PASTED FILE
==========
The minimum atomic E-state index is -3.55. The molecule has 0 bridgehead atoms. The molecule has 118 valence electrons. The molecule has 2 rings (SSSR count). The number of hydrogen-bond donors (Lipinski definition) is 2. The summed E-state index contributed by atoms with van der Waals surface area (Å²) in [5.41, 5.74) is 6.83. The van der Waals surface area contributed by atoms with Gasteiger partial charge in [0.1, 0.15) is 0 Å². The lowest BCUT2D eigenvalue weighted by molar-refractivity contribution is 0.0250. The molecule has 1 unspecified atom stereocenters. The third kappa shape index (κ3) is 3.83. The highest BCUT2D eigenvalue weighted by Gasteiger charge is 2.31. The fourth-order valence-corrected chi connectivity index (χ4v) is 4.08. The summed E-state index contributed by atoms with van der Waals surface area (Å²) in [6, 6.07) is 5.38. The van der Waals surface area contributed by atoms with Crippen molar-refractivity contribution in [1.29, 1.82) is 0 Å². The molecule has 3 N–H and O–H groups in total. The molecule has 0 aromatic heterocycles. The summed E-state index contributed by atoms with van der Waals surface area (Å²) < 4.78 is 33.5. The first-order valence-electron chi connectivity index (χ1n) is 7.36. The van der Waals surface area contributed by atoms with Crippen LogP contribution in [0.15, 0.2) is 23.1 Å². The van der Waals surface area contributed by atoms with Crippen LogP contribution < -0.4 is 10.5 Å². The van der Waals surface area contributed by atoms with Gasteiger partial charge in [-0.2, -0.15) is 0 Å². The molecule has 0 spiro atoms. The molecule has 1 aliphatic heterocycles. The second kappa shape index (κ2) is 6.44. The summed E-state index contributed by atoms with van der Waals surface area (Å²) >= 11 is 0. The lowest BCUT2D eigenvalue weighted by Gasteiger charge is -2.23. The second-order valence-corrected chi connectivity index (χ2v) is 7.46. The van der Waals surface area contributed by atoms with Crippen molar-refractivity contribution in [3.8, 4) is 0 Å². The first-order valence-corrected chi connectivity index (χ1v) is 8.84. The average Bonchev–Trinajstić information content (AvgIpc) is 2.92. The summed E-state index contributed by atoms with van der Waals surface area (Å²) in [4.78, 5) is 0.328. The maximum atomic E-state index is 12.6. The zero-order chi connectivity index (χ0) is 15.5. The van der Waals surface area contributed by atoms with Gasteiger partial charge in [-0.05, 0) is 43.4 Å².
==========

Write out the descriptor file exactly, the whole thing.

The minimum atomic E-state index is -3.55. The molecule has 0 bridgehead atoms. The molecule has 118 valence electrons. The molecule has 2 rings (SSSR count). The number of hydrogen-bond donors (Lipinski definition) is 2. The summed E-state index contributed by atoms with van der Waals surface area (Å²) in [5.41, 5.74) is 6.83. The van der Waals surface area contributed by atoms with Gasteiger partial charge in [0.1, 0.15) is 0 Å². The lowest BCUT2D eigenvalue weighted by molar-refractivity contribution is 0.0250. The molecule has 1 unspecified atom stereocenters. The third kappa shape index (κ3) is 3.83. The highest BCUT2D eigenvalue weighted by Gasteiger charge is 2.31. The fourth-order valence-corrected chi connectivity index (χ4v) is 4.08. The summed E-state index contributed by atoms with van der Waals surface area (Å²) in [6, 6.07) is 5.38. The van der Waals surface area contributed by atoms with Crippen molar-refractivity contribution in [1.29, 1.82) is 0 Å². The molecule has 3 N–H and O–H groups in total. The molecule has 0 aromatic heterocycles. The summed E-state index contributed by atoms with van der Waals surface area (Å²) < 4.78 is 33.5. The first-order valence-electron chi connectivity index (χ1n) is 7.36. The van der Waals surface area contributed by atoms with Crippen LogP contribution in [0.15, 0.2) is 23.1 Å². The van der Waals surface area contributed by atoms with Crippen LogP contribution < -0.4 is 10.5 Å². The van der Waals surface area contributed by atoms with Gasteiger partial charge in [-0.2, -0.15) is 0 Å². The molecule has 0 spiro atoms. The molecule has 1 aliphatic heterocycles. The second kappa shape index (κ2) is 6.44. The summed E-state index contributed by atoms with van der Waals surface area (Å²) >= 11 is 0. The lowest BCUT2D eigenvalue weighted by Gasteiger charge is -2.23. The second-order valence-corrected chi connectivity index (χ2v) is 7.46. The van der Waals surface area contributed by atoms with Crippen molar-refractivity contribution in [3.8, 4) is 0 Å². The first-order valence-corrected chi connectivity index (χ1v) is 8.84. The average Bonchev–Trinajstić information content (AvgIpc) is 2.92. The summed E-state index contributed by atoms with van der Waals surface area (Å²) in [4.78, 5) is 0.328. The maximum atomic E-state index is 12.6. The zero-order chi connectivity index (χ0) is 15.5. The van der Waals surface area contributed by atoms with Gasteiger partial charge in [-0.05, 0) is 43.4 Å².